Understanding the amount of charge rate your vehicle can handle is crucial to determining the maximum power your car can get from any charger so you can avoid wasting time.
The battery state, whether low or high, is also another obvious factor to consider. The lower your battery state is, the longer it will take for you to charge than starting from a higher battery state.
The SoC or State of Charge is the charge percentage of your electric car’s battery once you pull out the charger. Electric cars get power at high rates between 20% to 80%, but if the battery charge state is below 20% or more than 80%, there will be a significantly slower charge rate.
This is because of the fact that the car is protecting your battery. So before the charger and battery reach full charge, it will slow down charging to prevent unnecessary additional charges.
- Maximum Chargepoint Capacity
The chargepoint’s maximum charging capacity also limits the time it takes to charge your vehicle. For instance, even if you can charge your vehicle at 11kW, it can only each 11kW if you’re charging on a 7kW chargepoint.
Your charging time will always be affected by the charging station being used, whether it’s a fast, slow, or rapid charger. You may have a vehicle that charges very fast, but if your charger has a slower max charging rate, you’d still be restricted to a slower rate.
EVs must be charged through Direct Current or DC, so if you use standard socket charging (CA), the car will utilize the converter to convert power into DC.
There are also restrictions as to the amount of AC power you can supply your electric vehicle through a converter since these charging types generally reach maximum capacity at 22kWh in a number of electric cars, and low speeds such as 3.7 kWh in some.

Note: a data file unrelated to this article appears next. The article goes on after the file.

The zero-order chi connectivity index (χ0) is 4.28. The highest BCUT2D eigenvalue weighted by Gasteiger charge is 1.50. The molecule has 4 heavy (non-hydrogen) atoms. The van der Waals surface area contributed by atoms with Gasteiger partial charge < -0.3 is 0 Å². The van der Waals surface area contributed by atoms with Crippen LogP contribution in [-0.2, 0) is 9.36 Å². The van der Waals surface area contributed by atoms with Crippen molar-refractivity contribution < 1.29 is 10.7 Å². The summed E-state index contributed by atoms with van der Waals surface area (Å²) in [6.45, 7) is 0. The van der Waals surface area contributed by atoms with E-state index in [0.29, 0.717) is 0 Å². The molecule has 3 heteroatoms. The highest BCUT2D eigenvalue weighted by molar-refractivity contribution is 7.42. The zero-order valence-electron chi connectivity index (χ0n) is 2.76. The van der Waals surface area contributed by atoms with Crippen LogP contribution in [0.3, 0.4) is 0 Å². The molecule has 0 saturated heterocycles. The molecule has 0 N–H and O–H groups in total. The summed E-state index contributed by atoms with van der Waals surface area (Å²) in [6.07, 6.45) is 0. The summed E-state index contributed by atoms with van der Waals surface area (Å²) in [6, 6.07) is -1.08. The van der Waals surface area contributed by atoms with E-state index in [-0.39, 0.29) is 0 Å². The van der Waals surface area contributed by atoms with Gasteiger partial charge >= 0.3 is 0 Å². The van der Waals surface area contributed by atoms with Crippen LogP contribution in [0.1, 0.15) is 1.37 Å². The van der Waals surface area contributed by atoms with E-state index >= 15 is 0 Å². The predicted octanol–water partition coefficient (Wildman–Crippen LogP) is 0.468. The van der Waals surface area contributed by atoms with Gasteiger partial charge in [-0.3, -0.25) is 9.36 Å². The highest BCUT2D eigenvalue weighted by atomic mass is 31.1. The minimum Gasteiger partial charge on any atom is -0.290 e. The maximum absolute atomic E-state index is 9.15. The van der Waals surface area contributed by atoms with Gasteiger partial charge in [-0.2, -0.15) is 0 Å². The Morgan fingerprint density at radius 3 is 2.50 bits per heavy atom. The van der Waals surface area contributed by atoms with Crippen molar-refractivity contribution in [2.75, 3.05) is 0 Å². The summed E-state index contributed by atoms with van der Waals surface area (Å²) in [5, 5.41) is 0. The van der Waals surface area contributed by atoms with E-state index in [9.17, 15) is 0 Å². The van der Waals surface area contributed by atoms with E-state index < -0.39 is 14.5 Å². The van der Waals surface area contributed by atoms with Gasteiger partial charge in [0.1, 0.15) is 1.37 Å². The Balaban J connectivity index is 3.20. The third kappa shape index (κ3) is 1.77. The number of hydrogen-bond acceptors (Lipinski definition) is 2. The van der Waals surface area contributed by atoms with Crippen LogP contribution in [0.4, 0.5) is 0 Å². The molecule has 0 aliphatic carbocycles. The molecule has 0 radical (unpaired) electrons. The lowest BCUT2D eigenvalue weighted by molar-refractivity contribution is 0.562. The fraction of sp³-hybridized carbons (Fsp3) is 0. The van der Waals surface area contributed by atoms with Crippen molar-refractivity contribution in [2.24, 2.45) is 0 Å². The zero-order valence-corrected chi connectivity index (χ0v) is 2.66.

- Environmental factors
A vehicle’s efficiency will depend on several factors including environmental like temperature. A colder temperature will make it a bit longer to charge, especially with a rapid charger. Vehicles also become less efficient at colder temperatures, such that fewer miles will be added per charging time while the station is being repaired.
Electric car batteries function optimally between 20 – 25 °C outdoor temperatures; so if temperatures begin to drop, the battery’s efficiency will drop as well. The battery will use part of the charge to produce energy and heat before it warms up to charge, which reduces charging speed.
Likewise, if the battery is heated up, your electric car will need more energy to lower the battery’s temperature, which also leads to a slower charging speed. This entails that electric vehicles are more efficient and have better mileage per hour during the summer than in winter.
If you’ve driven your electric car before utilizing a rapid charger, your battery will probably have already reached optimal temperatures and won’t require any more energy for warming up. The electric car should be able to obtain power from the charger faster.
But if you’ve only done a short commute before reaching a rapid charger, the battery will probably be cooler and need more energy to reach an optimum temperature and charge faster.
Enjoy Great Charging Speed with a Quality Charger
The chargepoint you use is a huge factor in charging your electric car so make sure that you choose a good one. Pumpt.io is a provider of quality and affordable domestic wall boxes that provide great charging speed. Check out our product page for more detailed information about our excellent units.